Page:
July 19, 2016
Volume 7 Issue 8
Sri Lanka Liberalizes Market
Sri Lankan officials decided last week to grant more licenses for lube suppliers, according to an executive from its state-owned oil company. The move was contentious because some existing license holders warned it could lead to a glut in the market.
After flip-flopping on the issue several times in past years, Sri Lanka again firmed its decision to allow more suppliers to participate in the market, which is currently restricted to 13 license holders.
“In a Ministry of Petroleum Resources Development meeting in the last week, a decision was taken to grant more licenses, and some more players might be there in the near future,” Ceylon Petroleum Corp. Chairman and Managing Director T.G. Jayasinghe told Lube Report Asia.
The island nation’s move to further liberalize its finished lubricants market had most recently been proposed in late 2015 during a budget speech by finance minister Ravi Karunanayake, who claimed that more competition will encourage companies to invest in more value-added products and decrease prices for consumers.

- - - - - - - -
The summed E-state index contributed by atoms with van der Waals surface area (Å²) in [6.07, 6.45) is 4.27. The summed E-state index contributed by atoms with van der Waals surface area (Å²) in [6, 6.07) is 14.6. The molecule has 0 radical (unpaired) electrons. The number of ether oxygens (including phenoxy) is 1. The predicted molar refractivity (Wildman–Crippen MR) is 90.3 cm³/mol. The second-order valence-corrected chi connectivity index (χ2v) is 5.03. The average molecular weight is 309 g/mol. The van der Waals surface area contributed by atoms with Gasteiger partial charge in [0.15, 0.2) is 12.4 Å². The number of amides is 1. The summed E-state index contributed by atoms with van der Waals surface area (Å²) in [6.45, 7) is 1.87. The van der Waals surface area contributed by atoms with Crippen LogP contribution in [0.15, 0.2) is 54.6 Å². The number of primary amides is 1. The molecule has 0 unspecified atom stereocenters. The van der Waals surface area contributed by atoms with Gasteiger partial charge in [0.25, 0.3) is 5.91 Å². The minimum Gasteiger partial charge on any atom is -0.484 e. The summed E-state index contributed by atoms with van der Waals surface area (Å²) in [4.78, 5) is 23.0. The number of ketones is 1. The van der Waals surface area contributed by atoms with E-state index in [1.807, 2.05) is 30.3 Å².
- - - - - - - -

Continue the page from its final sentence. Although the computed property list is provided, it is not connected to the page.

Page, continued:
Karunanayake also proposed the government stop prohibiting lubricant users and distributors from importing them unless existing domestic suppliers state they don’t carry such products. The restrictions have since been lifted, according to Jayasinghe. “As of now, lubricants trade has been liberalized, and lubricants can be imported by taking licenses from the [Import and Export Control Department] and paying the necessary taxes.”
Sri Lanka also restricts lubricants manufacturing to a total of three companies after having granted CPC a license in May. Some observers predict finished lubricant prices will decrease once CPC begins streaming its 42,000 metric tons per year plant, which is being built in the Muthurajawela region north of Colombo.
“Certainly [lubricant] prices can be reduced by 25 percent as there is no tax on local products,” Jayasinghe added, noting that the foundation-laying ceremony for the U.S. $30 million plant – set to be owned and operated in part by Malaysian blender Hyrax Oil – will be held this week. The plant will likely stream early next year.
Some players opposed the government’s decision to open lubricants trade for new players. Lanka IOC Senior Vice President B.B. Patra said the approximately 44,000 t/y market is already saturated with the 13 existing players.